The Long-Sharp Gallery exists at a slight remove from other galleries in Indianapolis. I’ve usually found this gallery to be well worth the traffic, however, and the extra few bucks spent on parking.
But the slight remove isn’t just in terms of location.
Long-Sharp happens to be a high end commercial gallery in a city where gallery spaces run by nonprofit organizations—Gallery 924, Harrison Center, Tube Factory artspace, Indiana Landmarks, iMOCA, the list goes on—play a crucial role in the Indianapolis art scene.
But the for-profit galleries have their role to play too. In addition to showcasing masterworks such as Picasso and Warhol prints, gallery owner Rhonda Long-Sharp displays the work of a good number of artists living and working in Indianapolis.
And the location gives her the opportunity to showcase the works of Indy artists to visitors from all over the world.
Which brings us to Walter Lobyn Hamilton’s new solo exhibition Narrative Not Included at Long-Sharp, on view through March.
Hamilton’s work definitely pops, to use the oft-used expression of many a graphic designer, off the canvas. This self-described “vinyl record artist” has made a well-deserved reputation for his mosaics, of sorts. Broken vinyl records are his medium. He assembles pieces of vinyl onto a canvas into the images of popular icons—Malcolm X, Lauryn Hill, and Bob Dylan to cite a few examples—drawn from the music world and from politics.
It’s worth noting that the 32-year-old Hamilton has been a part of the Indianapolis art scene for a while. He was a featured artist at Art & Soul in 2011, organized by the Arts Council of Indianapolis, in the Indianapolis Artsgarden. But more recently, his work has found its way into a Nike store in New York City, into the homes of various celebrities, and onto the set of the hit TV series Empire.
A particularly memorable work was his 2014 portrait of spoken-word artist/musician Gil-Scott Heron (not part of this exhibition) where he snipped pieces of vinyl of record into individual letters. He spelled these letters out into words. And then he assembled the words into a dead-on likeness of his subject—word becoming flesh, as it were. Call it collage, call it portraiture, call it concrete poetry on canvas.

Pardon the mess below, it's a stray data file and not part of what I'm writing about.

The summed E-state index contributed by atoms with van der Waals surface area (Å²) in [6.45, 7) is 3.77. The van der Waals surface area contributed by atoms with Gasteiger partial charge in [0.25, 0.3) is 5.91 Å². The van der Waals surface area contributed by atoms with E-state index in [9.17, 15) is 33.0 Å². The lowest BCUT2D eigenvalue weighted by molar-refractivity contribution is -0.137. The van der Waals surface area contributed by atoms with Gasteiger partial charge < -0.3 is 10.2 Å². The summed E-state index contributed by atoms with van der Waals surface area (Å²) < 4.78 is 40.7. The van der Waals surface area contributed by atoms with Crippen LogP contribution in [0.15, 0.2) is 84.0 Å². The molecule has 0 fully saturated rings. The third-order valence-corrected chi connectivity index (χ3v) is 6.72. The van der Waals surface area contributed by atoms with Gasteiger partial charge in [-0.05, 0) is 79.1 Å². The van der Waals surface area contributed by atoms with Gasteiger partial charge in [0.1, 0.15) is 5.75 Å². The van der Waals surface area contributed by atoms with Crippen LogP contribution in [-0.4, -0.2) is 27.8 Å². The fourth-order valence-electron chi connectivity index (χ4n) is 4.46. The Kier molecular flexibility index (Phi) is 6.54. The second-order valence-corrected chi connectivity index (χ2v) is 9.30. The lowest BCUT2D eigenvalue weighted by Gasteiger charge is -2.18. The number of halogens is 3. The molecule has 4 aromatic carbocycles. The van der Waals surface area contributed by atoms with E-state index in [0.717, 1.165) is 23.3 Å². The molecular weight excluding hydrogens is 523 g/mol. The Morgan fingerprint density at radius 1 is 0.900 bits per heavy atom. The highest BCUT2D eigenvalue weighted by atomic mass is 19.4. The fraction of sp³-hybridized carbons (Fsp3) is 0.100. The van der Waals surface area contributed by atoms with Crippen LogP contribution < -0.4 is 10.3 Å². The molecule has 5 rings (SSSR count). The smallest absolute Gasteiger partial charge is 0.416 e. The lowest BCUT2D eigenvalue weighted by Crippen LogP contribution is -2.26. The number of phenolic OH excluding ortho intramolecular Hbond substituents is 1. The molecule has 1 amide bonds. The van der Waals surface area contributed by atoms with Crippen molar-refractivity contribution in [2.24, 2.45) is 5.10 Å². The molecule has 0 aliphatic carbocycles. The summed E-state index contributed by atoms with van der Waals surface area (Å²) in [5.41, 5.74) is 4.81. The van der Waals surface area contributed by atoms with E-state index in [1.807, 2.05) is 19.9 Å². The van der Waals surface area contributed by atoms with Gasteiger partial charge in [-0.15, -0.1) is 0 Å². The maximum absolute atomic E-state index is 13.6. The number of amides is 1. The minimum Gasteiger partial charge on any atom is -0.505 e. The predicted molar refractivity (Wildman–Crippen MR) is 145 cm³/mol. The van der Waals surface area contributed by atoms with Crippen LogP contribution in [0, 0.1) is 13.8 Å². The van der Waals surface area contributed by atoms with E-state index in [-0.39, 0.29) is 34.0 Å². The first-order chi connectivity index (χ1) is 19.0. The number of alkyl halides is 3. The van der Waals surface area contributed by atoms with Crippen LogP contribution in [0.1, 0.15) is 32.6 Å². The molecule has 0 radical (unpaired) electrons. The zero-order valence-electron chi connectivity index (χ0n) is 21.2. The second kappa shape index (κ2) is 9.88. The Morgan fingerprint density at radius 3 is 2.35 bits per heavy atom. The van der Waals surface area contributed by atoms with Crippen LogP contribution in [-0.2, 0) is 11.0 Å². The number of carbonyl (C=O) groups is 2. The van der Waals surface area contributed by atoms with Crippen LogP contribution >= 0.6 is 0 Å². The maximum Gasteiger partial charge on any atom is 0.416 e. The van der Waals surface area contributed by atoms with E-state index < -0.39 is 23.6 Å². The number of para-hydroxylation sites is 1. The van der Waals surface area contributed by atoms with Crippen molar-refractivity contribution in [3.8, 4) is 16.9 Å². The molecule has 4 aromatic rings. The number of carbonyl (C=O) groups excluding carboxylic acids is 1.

Perhaps his most provocative works to date is a portrait of Donald Trump titled “Der Donald,” (not in this show) composed in part of authentic Nazi relics.
Such works demonstrate Hamilton's history as a dynamic artist, unafraid to take risks in terms of media and in terms of conceptual/political content.
But in Narrative Not Included, there are only a few examples of this type of portraiture. One is a portrait of Jimi Hendrix in vinyl against a purple backdrop—the first portrait that Hamilton ever composed out of vinyl was a portrait of Hendrix—and the other is an astoundingly intricate head portrait of a woman “Return from Africa.” This work shows a woman in a vinyl headdress in the shape of Africa.
But his current work is the central thrust of this show, and he’s clearly going in a different direction. He’s still using vinyl as a medium for portraiture, but it’s a more abstract kind of portraiture. In “London Fog,” you see a figure from behind, silhouette-like, against the backdrop of a collage of bits of copy and pictures torn from magazine articles. He’s walking towards a destination beyond the frame—unframed by any narrative. It’s as if the figure is walking into a pop culture hurricane.
The figure is composed of snips of vinyl, like most of his works. But there’s a looser, rougher, more abstract quality in how the snippets are bunched together on the canvas than is typical in his work.That is the surfaces of his portraits usually have a smooth reflective sheen. Here the material, still reflective, rises off the canvas in bunches and piles like the obsidian in an ancient lava flow.
There are three other works here that seem to be variants of this theme, including one aptly titled “Decisions.”
This may seem like an entirely new direction. But it's not like Hamilton hasn’t created more abstract forms of portraiture before, as in his “Stockholm Series (Turn your Head Please),” from 2014, which portrays a woman in profile, her face composed of vinyl and her hair out of the bound-together spines of album covers. That is to say, Hamilton has been a dynamic, ever-changing artist from the get-go.
Perhaps Hamilton's turning his back, as it were, on representation was born partly from necessity. There are certain risks that you take when you create portraiture of someone and/or their estate without their explicit permission, whether living or dead. Or then again, maybe it's because Hamilton fears that he might take a step too far into political commentary with pieces like "Der Donald" and get called out for it. Or maybe it's a bit of both.
But the work is varied enough to keep you guessing, to being open to considering multiple narratives.
Elsewhere in this exhibition, Hamilton pays homage to pop art history. “With or Without” takes its cue from Jasper Johns, the American painter (born in 1930) known above all for his paintings of American flags. But the two flag-like wall hanging wood constructions in Narrative Not Included are as much shelves as flags. Aside from wood, they incorporate record players where the stars are supposed to be. On one of the flags you see the shelves, serving as stripes—full to the brim with album spines—with the spines pressed together so you can see the titles.
Maybe this is a way to show that America has an extremely dynamic popular culture, or maybe it’s a way to show an America burdened by consumerism.
What’s going on at Long-Sharp Gallery, however, isn’t just about consumerism. It’s a significant thing, I think, that Long-Sharp is showing off to the world the work of this particular homegrown artist, who just so happens to be creating world-class art.